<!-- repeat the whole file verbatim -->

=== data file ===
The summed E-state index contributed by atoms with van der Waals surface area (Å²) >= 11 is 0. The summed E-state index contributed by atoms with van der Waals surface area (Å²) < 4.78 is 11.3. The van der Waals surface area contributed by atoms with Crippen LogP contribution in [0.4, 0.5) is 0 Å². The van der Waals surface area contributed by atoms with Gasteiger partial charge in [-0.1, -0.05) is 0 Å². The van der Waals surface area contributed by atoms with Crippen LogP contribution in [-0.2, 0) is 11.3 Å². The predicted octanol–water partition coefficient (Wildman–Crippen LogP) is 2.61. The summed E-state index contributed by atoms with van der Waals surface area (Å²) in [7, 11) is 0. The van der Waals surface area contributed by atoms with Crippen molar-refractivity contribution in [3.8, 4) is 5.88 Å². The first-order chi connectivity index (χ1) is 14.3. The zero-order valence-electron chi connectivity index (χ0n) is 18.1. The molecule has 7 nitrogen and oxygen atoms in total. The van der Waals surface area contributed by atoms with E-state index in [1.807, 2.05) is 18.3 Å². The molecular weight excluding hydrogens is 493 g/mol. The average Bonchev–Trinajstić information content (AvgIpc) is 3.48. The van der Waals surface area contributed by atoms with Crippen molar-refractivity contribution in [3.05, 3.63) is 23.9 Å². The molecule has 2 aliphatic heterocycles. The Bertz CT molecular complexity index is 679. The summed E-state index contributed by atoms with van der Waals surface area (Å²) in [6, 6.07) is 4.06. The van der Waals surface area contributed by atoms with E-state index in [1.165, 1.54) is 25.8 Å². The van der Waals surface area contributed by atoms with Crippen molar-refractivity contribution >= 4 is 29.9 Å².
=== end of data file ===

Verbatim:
The summed E-state index contributed by atoms with van der Waals surface area (Å²) >= 11 is 0. The summed E-state index contributed by atoms with van der Waals surface area (Å²) < 4.78 is 11.3. The van der Waals surface area contributed by atoms with Crippen LogP contribution in [0.4, 0.5) is 0 Å². The van der Waals surface area contributed by atoms with Gasteiger partial charge in [-0.1, -0.05) is 0 Å². The van der Waals surface area contributed by atoms with Crippen LogP contribution in [-0.2, 0) is 11.3 Å². The predicted octanol–water partition coefficient (Wildman–Crippen LogP) is 2.61. The summed E-state index contributed by atoms with van der Waals surface area (Å²) in [7, 11) is 0. The van der Waals surface area contributed by atoms with Crippen molar-refractivity contribution in [3.8, 4) is 5.88 Å². The first-order chi connectivity index (χ1) is 14.3. The zero-order valence-electron chi connectivity index (χ0n) is 18.1. The molecule has 7 nitrogen and oxygen atoms in total. The van der Waals surface area contributed by atoms with E-state index in [1.807, 2.05) is 18.3 Å². The molecular weight excluding hydrogens is 493 g/mol. The average Bonchev–Trinajstić information content (AvgIpc) is 3.48. The van der Waals surface area contributed by atoms with Crippen molar-refractivity contribution in [3.05, 3.63) is 23.9 Å². The molecule has 2 aliphatic heterocycles. The Bertz CT molecular complexity index is 679. The summed E-state index contributed by atoms with van der Waals surface area (Å²) in [6, 6.07) is 4.06. The van der Waals surface area contributed by atoms with E-state index in [1.165, 1.54) is 25.8 Å². The van der Waals surface area contributed by atoms with Crippen molar-refractivity contribution >= 4 is 29.9 Å².